So hold it hostage. We'd care but we're a little busy over here being vigilant about the condition of our merchandise, about accurate description, about getting you the best shipping deal (which sometimes takes research), and packaging your stuff securely, and addressing it legibly, and hoping you effing enjoy it.


There. I feel better now.

Saturday, May 21, 2011

My post-apocalyptic cheese sandwich

Because, really, when the appointed moment for the Rapture has passed, and you look around and find that you're still here, and must face the fact that you are not among The Elect, what else can you do but make a cheese sandwich?

Friday, May 20, 2011

Your halo is in the mail.

I can tell we're among the ones who will be Raptured tomorrow, because our halos have been delivered. If yours has not, then .... well, I'm sure it's .... it's in the mail.

Saturday, May 14, 2011

Detective work on a family mystery

My grandmother wrote a unpublished novel, and a bunch of short stories that did get published. Holland's: The Magazine of the South, Farm & Fireside, and probably others paid her nicely for her work.

I say "probably" others because she had an almost pathologically self-deprecating tendency to throw away her courtesy copies.

Bless him forever and ever, my grandfather often rescued the magazines from the garbage and hid them away. In 1984, when Gran had passed, my mom and I found them secreted among stuff on high shelves in odd rooms of their house. That's what's left of her body of story work, in the top photo.

The confession stories were the ones my grandmother was the most ashamed of. She said they were trash, and while she wrote them strictly for money, it appeared that she even felt bad about taking the money.

I well knew she was always hard on herself, but this seemed oddly extreme to me.

I tried to figure it out. Even confession stories presented positive enough values and uncompromising consequences for wrongdoing. Hers would be classy, I was certain. Maybe she felt bad about encouraging readers to even buy these magazines and be exposed to the lurid parts. Maybe the whole idea of fiction being sold as fact bothered her. I could kinda see that, and I understood the low status of trashy fiction for the time, but 30, 40 years later she still wanted to erase that part of her history, and seemed unhappy that my mother had even told me about it. What the...?

Anyway, I thought they were lost forever. But my grandfather must have stashed away one of those, too. There are multiple copies of the 2 mainstream magazines that mom uncovered in the old farmhouse, but I had never seen that True Story issue -- the one on top of the stack -- until a frikkin WEEK ago, when I found it in a drawer with the others.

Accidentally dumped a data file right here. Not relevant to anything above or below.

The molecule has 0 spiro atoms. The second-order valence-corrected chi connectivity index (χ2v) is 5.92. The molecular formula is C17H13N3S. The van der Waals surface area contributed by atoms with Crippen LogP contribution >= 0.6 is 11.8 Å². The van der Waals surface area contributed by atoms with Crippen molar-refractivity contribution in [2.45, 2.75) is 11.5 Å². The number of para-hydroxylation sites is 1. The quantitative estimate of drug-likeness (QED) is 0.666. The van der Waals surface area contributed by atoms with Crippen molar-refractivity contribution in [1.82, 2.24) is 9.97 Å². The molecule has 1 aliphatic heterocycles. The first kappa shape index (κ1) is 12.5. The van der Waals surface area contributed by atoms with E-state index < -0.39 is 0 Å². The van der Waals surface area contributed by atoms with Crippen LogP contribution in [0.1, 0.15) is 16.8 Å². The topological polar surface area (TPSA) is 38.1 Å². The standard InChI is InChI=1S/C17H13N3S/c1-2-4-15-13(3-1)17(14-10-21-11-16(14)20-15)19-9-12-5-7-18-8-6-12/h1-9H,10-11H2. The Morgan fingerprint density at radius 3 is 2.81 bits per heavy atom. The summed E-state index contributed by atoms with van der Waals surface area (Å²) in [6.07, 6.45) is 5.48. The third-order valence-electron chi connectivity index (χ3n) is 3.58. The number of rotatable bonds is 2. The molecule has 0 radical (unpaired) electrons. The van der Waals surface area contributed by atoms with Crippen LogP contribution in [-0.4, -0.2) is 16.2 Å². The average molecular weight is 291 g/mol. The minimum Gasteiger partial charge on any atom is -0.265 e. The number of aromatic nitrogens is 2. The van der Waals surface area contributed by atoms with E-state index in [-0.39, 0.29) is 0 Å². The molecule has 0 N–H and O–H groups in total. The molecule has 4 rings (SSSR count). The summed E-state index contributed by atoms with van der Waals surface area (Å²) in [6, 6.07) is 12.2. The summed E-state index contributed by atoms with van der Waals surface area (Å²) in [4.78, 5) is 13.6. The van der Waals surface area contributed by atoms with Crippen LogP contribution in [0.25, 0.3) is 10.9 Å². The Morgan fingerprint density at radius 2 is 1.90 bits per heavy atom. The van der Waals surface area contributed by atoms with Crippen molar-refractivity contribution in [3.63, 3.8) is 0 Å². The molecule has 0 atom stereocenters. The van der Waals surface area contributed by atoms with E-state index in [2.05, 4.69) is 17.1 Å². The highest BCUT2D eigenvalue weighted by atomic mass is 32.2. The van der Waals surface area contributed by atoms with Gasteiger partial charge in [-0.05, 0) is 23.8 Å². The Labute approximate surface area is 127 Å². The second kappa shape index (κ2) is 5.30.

Unlike the others, it's a wreck, tattered and flaking, and it's almost impossible to turn the pages.

But within an hour of finding the one in Mom's drawer, I was back here at my computer, and had bought and paid for a relatively nice copy from an eBay seller! God, the internet is so full of crap and misinformation and identity-thieving and data-mining and utter obnoxiousness..... ARGH, but sometimes it's the best thing that ever was :

True Story - November, 1930!

Now the hard part.

Confession stories, at least back then (maybe now?), carried no author names at all, even pen names. They were usually written in the first person which created an illusion of personal info-sharing. Because they were complete fiction.

While my dear grandfather had enough thought for her legacy to preserve the tattered copy above, he apparently did not go so far as to realize that family 80+ years later would need to know which was hers. Or maybe he marked it on the Contents page, but that page is now missing.

ARGH to the 2nd frikkin power!

Looking through the stories, it's a process of elimination. The $2000 and the $1000 prize stories?

Highly unlikely. If she'd won such a gargantuan fortune, that would have become family legend no matter what she wanted. So I eliminated those two.

Eliminate settings involving cattle ranching or olive growing in Spain. She could certainly research anything but I'm 99 % sure she didn't bother when she could write what she knew, and that was country people and country problems.

Eliminate anything about lust or mobsters, because she would never be un-classy, plus mobsters, and urban settings, weren't what she knew. Everything of hers that we do have was rural. Southern rural, but for confession stories, I won't completely discount a midwest farm story, when the plot concerns the people and not the particulars of plains farming.